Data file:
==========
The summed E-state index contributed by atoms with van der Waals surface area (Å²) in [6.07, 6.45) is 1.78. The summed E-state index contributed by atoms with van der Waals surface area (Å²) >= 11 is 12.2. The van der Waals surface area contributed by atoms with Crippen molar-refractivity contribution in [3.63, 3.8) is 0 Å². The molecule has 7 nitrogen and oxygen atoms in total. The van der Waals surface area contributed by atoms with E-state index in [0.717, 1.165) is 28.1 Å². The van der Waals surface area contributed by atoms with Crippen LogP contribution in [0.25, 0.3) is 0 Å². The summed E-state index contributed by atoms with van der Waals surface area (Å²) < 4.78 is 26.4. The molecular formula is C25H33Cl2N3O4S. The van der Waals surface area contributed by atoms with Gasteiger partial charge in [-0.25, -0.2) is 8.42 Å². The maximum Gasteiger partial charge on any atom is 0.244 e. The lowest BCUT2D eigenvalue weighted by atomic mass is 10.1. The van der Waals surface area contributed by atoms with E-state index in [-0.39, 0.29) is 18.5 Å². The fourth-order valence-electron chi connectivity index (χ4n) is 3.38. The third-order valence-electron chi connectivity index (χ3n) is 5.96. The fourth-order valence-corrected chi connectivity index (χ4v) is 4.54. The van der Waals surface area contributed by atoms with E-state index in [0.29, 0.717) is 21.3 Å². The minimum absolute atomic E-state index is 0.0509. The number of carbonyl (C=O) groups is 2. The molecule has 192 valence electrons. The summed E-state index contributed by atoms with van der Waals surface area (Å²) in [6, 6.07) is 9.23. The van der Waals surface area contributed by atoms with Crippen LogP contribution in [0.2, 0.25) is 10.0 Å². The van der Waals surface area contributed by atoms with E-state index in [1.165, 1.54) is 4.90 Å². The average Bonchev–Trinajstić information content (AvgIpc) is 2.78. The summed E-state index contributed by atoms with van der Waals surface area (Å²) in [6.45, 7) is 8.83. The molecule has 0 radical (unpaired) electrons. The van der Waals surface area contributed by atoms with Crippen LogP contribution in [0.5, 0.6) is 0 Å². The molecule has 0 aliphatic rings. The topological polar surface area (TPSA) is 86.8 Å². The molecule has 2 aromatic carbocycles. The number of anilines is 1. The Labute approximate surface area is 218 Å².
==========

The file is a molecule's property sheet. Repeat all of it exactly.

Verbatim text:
The summed E-state index contributed by atoms with van der Waals surface area (Å²) in [6.07, 6.45) is 1.78. The summed E-state index contributed by atoms with van der Waals surface area (Å²) >= 11 is 12.2. The van der Waals surface area contributed by atoms with Crippen molar-refractivity contribution in [3.63, 3.8) is 0 Å². The molecule has 7 nitrogen and oxygen atoms in total. The van der Waals surface area contributed by atoms with E-state index in [0.717, 1.165) is 28.1 Å². The van der Waals surface area contributed by atoms with Crippen LogP contribution in [0.25, 0.3) is 0 Å². The summed E-state index contributed by atoms with van der Waals surface area (Å²) < 4.78 is 26.4. The molecular formula is C25H33Cl2N3O4S. The van der Waals surface area contributed by atoms with Gasteiger partial charge in [-0.25, -0.2) is 8.42 Å². The maximum Gasteiger partial charge on any atom is 0.244 e. The lowest BCUT2D eigenvalue weighted by atomic mass is 10.1. The van der Waals surface area contributed by atoms with E-state index in [-0.39, 0.29) is 18.5 Å². The fourth-order valence-electron chi connectivity index (χ4n) is 3.38. The third-order valence-electron chi connectivity index (χ3n) is 5.96. The fourth-order valence-corrected chi connectivity index (χ4v) is 4.54. The van der Waals surface area contributed by atoms with E-state index in [0.29, 0.717) is 21.3 Å². The minimum absolute atomic E-state index is 0.0509. The number of carbonyl (C=O) groups is 2. The molecule has 192 valence electrons. The summed E-state index contributed by atoms with van der Waals surface area (Å²) in [6, 6.07) is 9.23. The van der Waals surface area contributed by atoms with Crippen LogP contribution in [0.2, 0.25) is 10.0 Å². The van der Waals surface area contributed by atoms with E-state index in [1.165, 1.54) is 4.90 Å². The average Bonchev–Trinajstić information content (AvgIpc) is 2.78. The summed E-state index contributed by atoms with van der Waals surface area (Å²) in [6.45, 7) is 8.83. The molecule has 0 radical (unpaired) electrons. The van der Waals surface area contributed by atoms with Crippen LogP contribution in [0.5, 0.6) is 0 Å². The molecule has 0 aliphatic rings. The topological polar surface area (TPSA) is 86.8 Å². The molecule has 2 aromatic carbocycles. The number of anilines is 1. The Labute approximate surface area is 218 Å².